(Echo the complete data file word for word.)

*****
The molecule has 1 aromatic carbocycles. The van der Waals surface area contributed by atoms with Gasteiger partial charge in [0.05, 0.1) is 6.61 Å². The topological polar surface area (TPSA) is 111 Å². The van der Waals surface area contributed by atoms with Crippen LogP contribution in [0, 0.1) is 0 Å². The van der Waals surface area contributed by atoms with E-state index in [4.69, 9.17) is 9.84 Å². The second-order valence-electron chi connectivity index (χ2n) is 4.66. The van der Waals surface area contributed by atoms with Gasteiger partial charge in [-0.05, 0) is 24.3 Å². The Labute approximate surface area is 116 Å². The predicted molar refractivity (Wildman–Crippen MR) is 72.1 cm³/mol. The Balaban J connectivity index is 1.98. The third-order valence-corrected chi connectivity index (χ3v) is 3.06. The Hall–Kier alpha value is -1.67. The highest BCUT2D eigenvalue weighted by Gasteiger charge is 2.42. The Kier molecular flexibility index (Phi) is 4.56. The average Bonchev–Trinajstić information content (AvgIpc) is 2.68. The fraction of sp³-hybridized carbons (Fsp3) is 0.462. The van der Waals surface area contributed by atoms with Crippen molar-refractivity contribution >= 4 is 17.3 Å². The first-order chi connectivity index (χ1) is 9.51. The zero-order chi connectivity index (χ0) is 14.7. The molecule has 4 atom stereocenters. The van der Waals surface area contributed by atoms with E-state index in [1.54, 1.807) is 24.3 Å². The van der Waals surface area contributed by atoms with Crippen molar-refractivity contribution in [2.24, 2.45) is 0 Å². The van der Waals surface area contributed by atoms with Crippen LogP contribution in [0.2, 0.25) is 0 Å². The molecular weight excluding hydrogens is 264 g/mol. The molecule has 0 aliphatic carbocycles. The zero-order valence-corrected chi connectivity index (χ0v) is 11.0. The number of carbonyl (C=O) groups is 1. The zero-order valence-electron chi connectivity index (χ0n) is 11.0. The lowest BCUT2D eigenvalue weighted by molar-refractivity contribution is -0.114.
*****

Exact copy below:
The molecule has 1 aromatic carbocycles. The van der Waals surface area contributed by atoms with Gasteiger partial charge in [0.05, 0.1) is 6.61 Å². The topological polar surface area (TPSA) is 111 Å². The van der Waals surface area contributed by atoms with Crippen LogP contribution in [0, 0.1) is 0 Å². The van der Waals surface area contributed by atoms with E-state index in [4.69, 9.17) is 9.84 Å². The second-order valence-electron chi connectivity index (χ2n) is 4.66. The van der Waals surface area contributed by atoms with Gasteiger partial charge in [-0.05, 0) is 24.3 Å². The Labute approximate surface area is 116 Å². The predicted molar refractivity (Wildman–Crippen MR) is 72.1 cm³/mol. The Balaban J connectivity index is 1.98. The third-order valence-corrected chi connectivity index (χ3v) is 3.06. The Hall–Kier alpha value is -1.67. The highest BCUT2D eigenvalue weighted by Gasteiger charge is 2.42. The Kier molecular flexibility index (Phi) is 4.56. The average Bonchev–Trinajstić information content (AvgIpc) is 2.68. The fraction of sp³-hybridized carbons (Fsp3) is 0.462. The van der Waals surface area contributed by atoms with Crippen molar-refractivity contribution >= 4 is 17.3 Å². The first-order chi connectivity index (χ1) is 9.51. The zero-order chi connectivity index (χ0) is 14.7. The molecule has 4 atom stereocenters. The van der Waals surface area contributed by atoms with E-state index in [1.54, 1.807) is 24.3 Å². The van der Waals surface area contributed by atoms with Crippen molar-refractivity contribution in [2.24, 2.45) is 0 Å². The van der Waals surface area contributed by atoms with Crippen LogP contribution in [0.2, 0.25) is 0 Å². The molecular weight excluding hydrogens is 264 g/mol. The molecule has 0 aliphatic carbocycles. The zero-order valence-corrected chi connectivity index (χ0v) is 11.0. The number of carbonyl (C=O) groups is 1. The zero-order valence-electron chi connectivity index (χ0n) is 11.0. The lowest BCUT2D eigenvalue weighted by molar-refractivity contribution is -0.114.